For bird watching enthusiasts, it’s truly a must, thanks to the astounding avian bounty - the sheer number of birds that live just off the sand make it a haven for relaxing on the sand in between looking up to the sky.
The sandy shore is ideal for beachcombing and offers oodles of other attractions and activities too. If you enjoy long walks on the beach, you can take a stroll to nearby picturesque covered bridges and lighthouses that make the area a photographer’s paradise, especially at sunrise and sunset. Visitors can also paddle the waters in a sea kayak, attend farmers markets and festivals, and explore historic sites.
Bay of Fundy Beaches
The Bay of Fundy is home to miles and miles of unspoiled, saltwater beaches that are ideal for splashing in the waves, lounging in the sun, discovering driftwood and shells, and taking quiet strolls. In fact, there are few places on the planet that are more inspiring than this, with the chance for practically endless adventure, spectacular coastlines and magnificent tides that are known as the highest in the world.
A new phase of the Fundy Trail Parkway opened to the general public in 2016, providing direct access to Long Beach, a spectacular 2.5 km tidal beach featuring sand, pebbles, cobbles and boulders. At low tide the beach extends 500 meters into the bay so visitors can truly walk on the ocean floor. Hikers can also access Long Beach from the Fundy Footpath and hike the 4.4 km trail from Big Salmon River.
If you hope to explore its famous tides, head to The Hopewell Rocks of Shepody Bay. The unique rock formations were created through the erosion of sandstone along the shore by the massive tides. The wearing away of that shoreline left these huge pillars of stone with trees on top that tower above the low tide mark. Visit at low tide and you can admire them, but don’t stick around – there is 100 billion tons of water that rise and fall here twice each day. At low tide, you can walk the ocean floor around the famous “flowerpot rocks” and watch them slowly disappear before you leave.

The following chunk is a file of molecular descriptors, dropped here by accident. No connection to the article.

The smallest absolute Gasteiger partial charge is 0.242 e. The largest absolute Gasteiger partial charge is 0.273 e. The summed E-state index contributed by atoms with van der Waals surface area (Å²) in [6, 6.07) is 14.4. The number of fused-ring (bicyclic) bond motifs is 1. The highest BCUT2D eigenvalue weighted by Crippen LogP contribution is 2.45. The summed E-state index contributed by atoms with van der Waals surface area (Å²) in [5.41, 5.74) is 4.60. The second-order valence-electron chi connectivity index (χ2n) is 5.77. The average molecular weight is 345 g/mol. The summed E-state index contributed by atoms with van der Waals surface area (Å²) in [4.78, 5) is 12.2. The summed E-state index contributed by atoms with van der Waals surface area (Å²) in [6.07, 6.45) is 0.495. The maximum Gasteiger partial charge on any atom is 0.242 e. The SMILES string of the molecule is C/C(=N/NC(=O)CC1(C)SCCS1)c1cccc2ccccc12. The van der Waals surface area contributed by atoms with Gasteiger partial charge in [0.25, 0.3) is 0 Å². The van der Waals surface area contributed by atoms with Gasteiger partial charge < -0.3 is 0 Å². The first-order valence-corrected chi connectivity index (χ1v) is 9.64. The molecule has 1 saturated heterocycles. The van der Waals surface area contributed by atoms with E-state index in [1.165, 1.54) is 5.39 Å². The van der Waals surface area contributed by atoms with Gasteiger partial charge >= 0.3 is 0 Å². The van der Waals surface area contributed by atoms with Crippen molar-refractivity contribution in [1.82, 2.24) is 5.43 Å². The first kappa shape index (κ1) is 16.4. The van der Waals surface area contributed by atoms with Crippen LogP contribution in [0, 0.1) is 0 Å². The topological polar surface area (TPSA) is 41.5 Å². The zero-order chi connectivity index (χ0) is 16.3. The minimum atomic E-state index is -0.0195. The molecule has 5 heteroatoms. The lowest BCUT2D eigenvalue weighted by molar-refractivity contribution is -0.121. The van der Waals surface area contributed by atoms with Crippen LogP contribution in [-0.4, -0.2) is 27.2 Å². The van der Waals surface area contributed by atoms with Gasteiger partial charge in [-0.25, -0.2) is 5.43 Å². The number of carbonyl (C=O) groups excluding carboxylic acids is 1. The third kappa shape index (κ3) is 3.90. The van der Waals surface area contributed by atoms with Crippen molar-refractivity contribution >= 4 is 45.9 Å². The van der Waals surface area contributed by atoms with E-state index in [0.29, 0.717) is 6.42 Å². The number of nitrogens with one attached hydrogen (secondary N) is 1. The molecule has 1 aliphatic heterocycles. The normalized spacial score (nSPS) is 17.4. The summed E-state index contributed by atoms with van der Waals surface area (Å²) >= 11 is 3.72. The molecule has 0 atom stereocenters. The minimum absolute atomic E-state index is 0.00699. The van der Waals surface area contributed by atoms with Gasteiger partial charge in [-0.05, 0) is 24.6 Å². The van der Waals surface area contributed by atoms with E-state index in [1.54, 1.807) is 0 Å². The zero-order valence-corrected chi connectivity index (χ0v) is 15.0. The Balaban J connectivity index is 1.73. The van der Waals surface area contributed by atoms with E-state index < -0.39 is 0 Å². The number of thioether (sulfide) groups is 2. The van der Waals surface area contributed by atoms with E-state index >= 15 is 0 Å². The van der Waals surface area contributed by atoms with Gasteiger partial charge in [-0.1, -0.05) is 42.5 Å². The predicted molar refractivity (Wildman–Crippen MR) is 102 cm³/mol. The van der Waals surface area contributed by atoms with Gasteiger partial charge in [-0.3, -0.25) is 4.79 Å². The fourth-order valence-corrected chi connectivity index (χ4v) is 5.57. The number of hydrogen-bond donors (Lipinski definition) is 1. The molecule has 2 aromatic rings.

Mavilette Beach, along the French Acadian Shore, features boardwalks that protect grass-covered dunes leading to the 1.5-kilometre sandy beach. At low tide, the sand flats are exposed to the direct heat of the sun, and when the tide comes in, those hot sands warm the water to make it ideal for a refreshing dip.
Just outside the city of Saint John, New River Beach is a place you’ll find both locals and tourists alike enjoying all sorts of activities, as well as relaxation, though it almost never gets too crowded. It does draw quite a few for its amazing annual sand sculpture competition, which brings out all sorts of people who spend hours creating fascinating, and often intricately detailed sculptures from the sand. As the contest requires a very low tide to allow participants enough time to finish their creations, the dates of the event change every year, though it’s often around late July.